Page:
#ThatTranslatorCanCook week 13: Tarte au citron (Lemon Tart)
For this week’s entry, I challenged myself to make my favourite French patisserie, tarte au citron, or lemon tart. Sweet and zesty, with buttery, melt in your mouth pastry – to me, it’s perfection.
I’d been contemplating making this for a while. Since my oozing clafoutis troubles, caused at least in part by using a loose-bottomed tin, I splashed out on a new quiche/tart dish. A friend lent me some French cookbooks, and with a baby shower to attend – it seemed like it was meant to be. My source recipe comes from a book called Cuisine de Bistrot, published by Marie Claire.
The wonderful wor(l)d of pâte
The French word pâte is extremely versatile. It can mean pastry, pasta (when used in the plural), dough, batter, mixture – to name but a few of its more general senses. As the Larousse explains, it can refer to a mix of flour, liquid, and other ingredients, which is shaped or kneaded. Or to a soft, gluey mixture of some sort – hence pâte à tartiner (spread – to add to your bread), and pâte à modeler (modelling clay, or playdoh). It can also refer to texture, for instance of a cheese, with fromage à pâte dure meaning hard cheese, and fromage à pâte molle, soft cheese. It also has many uses specific to particular industries.
Why do we say egg ‘yolk’?
In French, the word for yolk is quite simply jaune (yellow). As I translated this recipe, I wondered, why do we have to be complicated in English, and use a separate word? Why not just ‘egg yellow’? After all, we do say ‘egg white.’
As is often the case, it’s not quite so simple. Consulting the wonderful Online Etymology Dictionary, I found that ‘yolk’ does in fact come from an old English word meaning ‘the yellow part’ and derived for the old English word for yellow, geolu. The word ‘yellow’ was itself influenced by Dutch, German, Norse, and Swedish, among others.
Apparently in Middle English, ‘yellow’ was occasionally ‘used of a color closer to blue-gray or gray, of frogs or hazel eyes.’ I find this fascinating – how could it have been used to refer to what we think of today as 'yellow', 'grey' and others - which I consider quite different colours? Perhaps this was their version of that infamous blue and black, or white and gold dress debate.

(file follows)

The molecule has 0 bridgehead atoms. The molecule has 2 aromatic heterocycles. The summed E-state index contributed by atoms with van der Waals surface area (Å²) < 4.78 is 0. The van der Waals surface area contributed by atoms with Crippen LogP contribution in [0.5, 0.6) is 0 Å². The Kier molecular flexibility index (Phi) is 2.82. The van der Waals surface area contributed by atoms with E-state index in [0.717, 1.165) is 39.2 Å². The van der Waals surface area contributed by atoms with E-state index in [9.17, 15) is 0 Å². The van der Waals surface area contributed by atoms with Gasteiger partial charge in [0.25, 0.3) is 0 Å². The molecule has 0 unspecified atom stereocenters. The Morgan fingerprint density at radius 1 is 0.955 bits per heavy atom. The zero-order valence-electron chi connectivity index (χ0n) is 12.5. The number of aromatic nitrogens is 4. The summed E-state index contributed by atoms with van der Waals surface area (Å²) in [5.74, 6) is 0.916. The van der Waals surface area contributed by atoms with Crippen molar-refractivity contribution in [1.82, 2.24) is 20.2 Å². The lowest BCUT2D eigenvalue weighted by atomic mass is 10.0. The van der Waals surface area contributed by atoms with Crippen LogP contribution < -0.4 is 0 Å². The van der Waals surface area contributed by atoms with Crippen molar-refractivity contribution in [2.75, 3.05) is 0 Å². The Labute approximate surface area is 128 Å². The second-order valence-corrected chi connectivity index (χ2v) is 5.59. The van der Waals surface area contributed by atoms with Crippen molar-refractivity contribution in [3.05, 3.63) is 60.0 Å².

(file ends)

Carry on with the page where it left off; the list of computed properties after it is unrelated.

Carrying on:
In an undergraduate linguistics class I remember learning that different cultures ‘see’ colours differently. That is,
‘different cultures group individual colours differently and thus give them names according to how they categorise them. That means some cultures may have four basic colour words, while others may have ten or more.’
Source: the University of Melbourne.
In other words, some argue that languages affect our ability to recognise and describe colours. Some cultures don’t distinguish between purple and blue, and because they may have no word for ‘purple’, it could be hard to describe, and to draw the line between where blue might end, and purple begin. That said, this is also difficult for people of the same linguistic and cultural background – I frequently disagree with my partner about colours.
In sum, a deceptively simple four-letter word can provide a wealth of information, with insights into the history of a word, a country, and a culture. It can lead you to fall down a research rabbit hole...
Mostly, the cooking went well, though the pastry was a little overcooked and messy.
My recipe instructed me to blind bake the pastry case with baking beans for 15 minutes, before adding the lemon filling and returning to the oven. However, when I removed the baking beans and parchment, I saw that the pastry underneath was quite wet and ‘sweaty’. I thought that it was probably best to cook the pastry for a bit longer without the beans to remove that moisture before adding the filling, and I remembered having done so for other recipes in the past.
After the fact, looking at other (English) recipes, they all include this as a step. Perhaps for my source recipe, they assume this is a given, and that all cooks would know to do this. Or maybe this is an oversight, and the recipe could be improved.
Another mistake was forgetting that pastry shrinks a little, trimming the sides more than necessary.
And finally, the icing sugar is somewhat clumsily thrown over the tart rather than delicately dusted. As I've mentioned before, I'm not one for fiddly decorations - it's all about the taste for me.
Despite these potential areas of improvement, it definitely delivered on taste, and went down a treat.
I haven’t decided what I’ll be making next. Some have mentioned trying choux pastry, which I’ve never attempted before – so maybe I’ll give that a go!